Lost among the cheers, applause and wildly flailing dreadlocks that surrounded Manny Ramirez's pinch-hit, tie-breaking grand slam last night was the fact that Manny is closing in on an all-time record.

Manny has somewhat of a talent for hitting with the bases loaded -- his OPS with three men on is 65 points higher than his career OPS. In only 272 at-bats with the bases drunk (we're running out of ways to say "bases loaded," so bear with us), he's hit 21 grand slams. Lou Gehrig, whose personal letters ESPN.com collected to illustrate the course of his illness, holds the all-time record with 23.

A grand slam's a funny thing. It requires a number of disparate factors to align in just the right way. If one runner decides to try to score from second on a single, it doesn't happen. If a pitcher throws a wild pitch, it doesn't happen. In addition, even if you do get the opportunity, you actually have to defy the pressure, get the perfect pitch, and put it out of the ballpark. No wonder the career record is only equal to, say, a few good months from Albert Pujols. Manny could hit two tomorrow, or he could never hit one again.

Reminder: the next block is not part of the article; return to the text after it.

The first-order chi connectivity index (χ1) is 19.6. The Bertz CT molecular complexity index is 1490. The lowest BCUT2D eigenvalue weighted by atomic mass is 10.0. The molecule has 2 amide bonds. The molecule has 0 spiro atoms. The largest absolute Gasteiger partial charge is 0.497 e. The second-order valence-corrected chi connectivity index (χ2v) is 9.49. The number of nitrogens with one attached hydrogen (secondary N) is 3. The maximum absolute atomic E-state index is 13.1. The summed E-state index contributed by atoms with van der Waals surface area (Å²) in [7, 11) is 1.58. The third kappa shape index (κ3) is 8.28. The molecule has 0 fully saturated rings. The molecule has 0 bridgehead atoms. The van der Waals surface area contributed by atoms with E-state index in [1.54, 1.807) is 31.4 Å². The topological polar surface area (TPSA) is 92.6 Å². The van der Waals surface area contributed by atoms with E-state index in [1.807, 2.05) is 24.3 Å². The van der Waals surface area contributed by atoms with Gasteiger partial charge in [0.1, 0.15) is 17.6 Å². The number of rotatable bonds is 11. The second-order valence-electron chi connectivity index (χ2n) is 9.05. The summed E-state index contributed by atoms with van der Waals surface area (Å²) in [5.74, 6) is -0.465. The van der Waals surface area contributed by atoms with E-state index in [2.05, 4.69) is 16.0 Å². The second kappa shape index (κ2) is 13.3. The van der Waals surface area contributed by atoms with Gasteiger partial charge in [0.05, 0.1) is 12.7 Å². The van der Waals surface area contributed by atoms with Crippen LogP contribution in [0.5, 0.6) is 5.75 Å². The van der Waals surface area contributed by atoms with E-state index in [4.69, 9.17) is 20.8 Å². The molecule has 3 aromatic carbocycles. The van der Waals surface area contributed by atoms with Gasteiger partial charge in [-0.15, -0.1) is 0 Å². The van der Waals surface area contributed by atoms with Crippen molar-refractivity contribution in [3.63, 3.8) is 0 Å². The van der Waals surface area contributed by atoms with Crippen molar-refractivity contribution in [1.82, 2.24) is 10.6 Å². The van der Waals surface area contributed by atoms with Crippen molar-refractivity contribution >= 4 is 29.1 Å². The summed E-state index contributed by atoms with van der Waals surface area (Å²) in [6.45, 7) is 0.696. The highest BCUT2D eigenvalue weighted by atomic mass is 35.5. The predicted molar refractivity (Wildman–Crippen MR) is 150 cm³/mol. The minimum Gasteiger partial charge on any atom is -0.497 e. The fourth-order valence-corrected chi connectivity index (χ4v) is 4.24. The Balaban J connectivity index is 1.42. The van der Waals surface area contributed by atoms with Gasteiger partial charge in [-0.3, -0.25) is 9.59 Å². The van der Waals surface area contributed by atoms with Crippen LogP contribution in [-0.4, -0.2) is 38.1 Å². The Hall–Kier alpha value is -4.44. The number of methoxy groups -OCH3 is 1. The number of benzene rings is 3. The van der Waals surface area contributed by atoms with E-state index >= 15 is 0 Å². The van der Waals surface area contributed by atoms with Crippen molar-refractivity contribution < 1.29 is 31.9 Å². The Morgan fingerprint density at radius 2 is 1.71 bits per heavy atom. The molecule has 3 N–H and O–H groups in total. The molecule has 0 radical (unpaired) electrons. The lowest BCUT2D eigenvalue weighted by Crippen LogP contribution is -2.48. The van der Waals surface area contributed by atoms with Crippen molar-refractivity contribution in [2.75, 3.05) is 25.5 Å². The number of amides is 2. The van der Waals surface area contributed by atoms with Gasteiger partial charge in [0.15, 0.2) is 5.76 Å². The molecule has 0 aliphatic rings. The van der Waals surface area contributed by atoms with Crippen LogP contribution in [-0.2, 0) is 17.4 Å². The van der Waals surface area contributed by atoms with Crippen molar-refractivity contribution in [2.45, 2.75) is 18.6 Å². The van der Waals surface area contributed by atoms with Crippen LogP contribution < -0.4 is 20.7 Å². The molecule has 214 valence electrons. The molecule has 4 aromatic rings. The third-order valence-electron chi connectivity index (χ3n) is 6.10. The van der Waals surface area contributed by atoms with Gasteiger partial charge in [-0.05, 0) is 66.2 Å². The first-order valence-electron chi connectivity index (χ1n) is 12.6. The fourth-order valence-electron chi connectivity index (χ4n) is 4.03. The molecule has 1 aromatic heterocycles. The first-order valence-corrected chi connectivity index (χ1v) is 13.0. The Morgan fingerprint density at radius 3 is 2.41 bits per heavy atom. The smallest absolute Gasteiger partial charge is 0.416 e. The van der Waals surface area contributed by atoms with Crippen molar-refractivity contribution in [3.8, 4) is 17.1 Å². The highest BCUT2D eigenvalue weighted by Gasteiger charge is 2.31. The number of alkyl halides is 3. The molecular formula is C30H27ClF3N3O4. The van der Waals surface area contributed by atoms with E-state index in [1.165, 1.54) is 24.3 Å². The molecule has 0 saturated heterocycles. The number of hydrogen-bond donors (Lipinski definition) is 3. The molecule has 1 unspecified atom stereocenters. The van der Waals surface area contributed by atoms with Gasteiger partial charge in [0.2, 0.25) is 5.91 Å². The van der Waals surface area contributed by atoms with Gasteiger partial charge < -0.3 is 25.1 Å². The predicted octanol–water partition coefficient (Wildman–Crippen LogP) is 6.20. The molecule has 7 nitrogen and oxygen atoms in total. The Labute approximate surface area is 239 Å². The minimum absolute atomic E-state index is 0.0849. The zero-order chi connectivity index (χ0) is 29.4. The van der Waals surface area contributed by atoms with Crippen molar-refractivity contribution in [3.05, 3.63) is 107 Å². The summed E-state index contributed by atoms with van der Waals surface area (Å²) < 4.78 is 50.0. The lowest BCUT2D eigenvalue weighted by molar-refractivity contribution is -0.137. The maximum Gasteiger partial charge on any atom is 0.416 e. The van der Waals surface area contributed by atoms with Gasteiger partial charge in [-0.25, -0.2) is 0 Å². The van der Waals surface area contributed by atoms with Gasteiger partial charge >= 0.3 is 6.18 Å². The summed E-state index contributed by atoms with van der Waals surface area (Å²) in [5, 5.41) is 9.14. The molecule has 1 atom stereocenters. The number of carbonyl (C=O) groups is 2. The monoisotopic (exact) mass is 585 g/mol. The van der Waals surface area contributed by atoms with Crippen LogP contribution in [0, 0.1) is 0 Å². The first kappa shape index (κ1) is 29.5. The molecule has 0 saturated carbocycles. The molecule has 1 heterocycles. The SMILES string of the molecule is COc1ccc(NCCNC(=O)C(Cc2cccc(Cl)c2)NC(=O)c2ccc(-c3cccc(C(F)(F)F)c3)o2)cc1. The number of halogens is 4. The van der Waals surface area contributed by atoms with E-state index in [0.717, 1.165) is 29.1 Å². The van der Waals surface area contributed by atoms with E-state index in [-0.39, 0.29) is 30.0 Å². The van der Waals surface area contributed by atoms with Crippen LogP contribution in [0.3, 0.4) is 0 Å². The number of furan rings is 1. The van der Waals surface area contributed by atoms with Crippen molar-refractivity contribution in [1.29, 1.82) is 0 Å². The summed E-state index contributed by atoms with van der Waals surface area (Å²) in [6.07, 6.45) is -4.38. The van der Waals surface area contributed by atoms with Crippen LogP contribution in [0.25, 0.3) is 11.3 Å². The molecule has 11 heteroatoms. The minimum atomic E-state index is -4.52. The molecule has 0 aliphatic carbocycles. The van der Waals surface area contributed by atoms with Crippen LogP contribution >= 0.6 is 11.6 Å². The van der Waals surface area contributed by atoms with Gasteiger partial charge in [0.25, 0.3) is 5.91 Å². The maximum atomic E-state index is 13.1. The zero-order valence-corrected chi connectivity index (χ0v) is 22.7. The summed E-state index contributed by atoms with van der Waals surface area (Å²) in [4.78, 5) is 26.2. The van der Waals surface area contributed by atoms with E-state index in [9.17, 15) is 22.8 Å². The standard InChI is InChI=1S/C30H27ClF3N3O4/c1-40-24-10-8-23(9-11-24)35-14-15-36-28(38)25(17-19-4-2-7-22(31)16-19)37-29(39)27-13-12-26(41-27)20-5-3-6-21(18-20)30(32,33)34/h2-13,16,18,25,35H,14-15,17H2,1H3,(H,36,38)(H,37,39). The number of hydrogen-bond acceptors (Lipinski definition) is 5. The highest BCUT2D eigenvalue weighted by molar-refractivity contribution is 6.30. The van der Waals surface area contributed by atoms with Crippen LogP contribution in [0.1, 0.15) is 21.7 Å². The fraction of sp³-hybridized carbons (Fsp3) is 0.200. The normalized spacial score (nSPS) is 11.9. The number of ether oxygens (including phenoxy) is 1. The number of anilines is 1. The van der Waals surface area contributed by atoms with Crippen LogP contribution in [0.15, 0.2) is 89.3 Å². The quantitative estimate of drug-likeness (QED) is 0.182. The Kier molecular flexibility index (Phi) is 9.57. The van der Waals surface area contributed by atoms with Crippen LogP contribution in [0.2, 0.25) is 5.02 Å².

Additionally, it's tough to find two players of somewhat equal talent who are more different than Gehrig and Ramirez. One was a dour, stout, defensively skilled first baseman who held the record for most consecutive games played. The other is a cheery, flaky, defensively challenged left fielder. One thing they have in common, though: both are hitters of a legendary caliber.


I love it, teams play almost 3 hour games, battling for a win and after yawning, stretching and taking one swing of the bat as your entire of body of work in a game, Manny wins it for them w/ a game winning grand slam. Like him or not this guy is ridiculous.

-- KaneBowman

I dont think Hollywood could make a script like that one..... just wow...!!!!

-- Greenandyellowtilldeath

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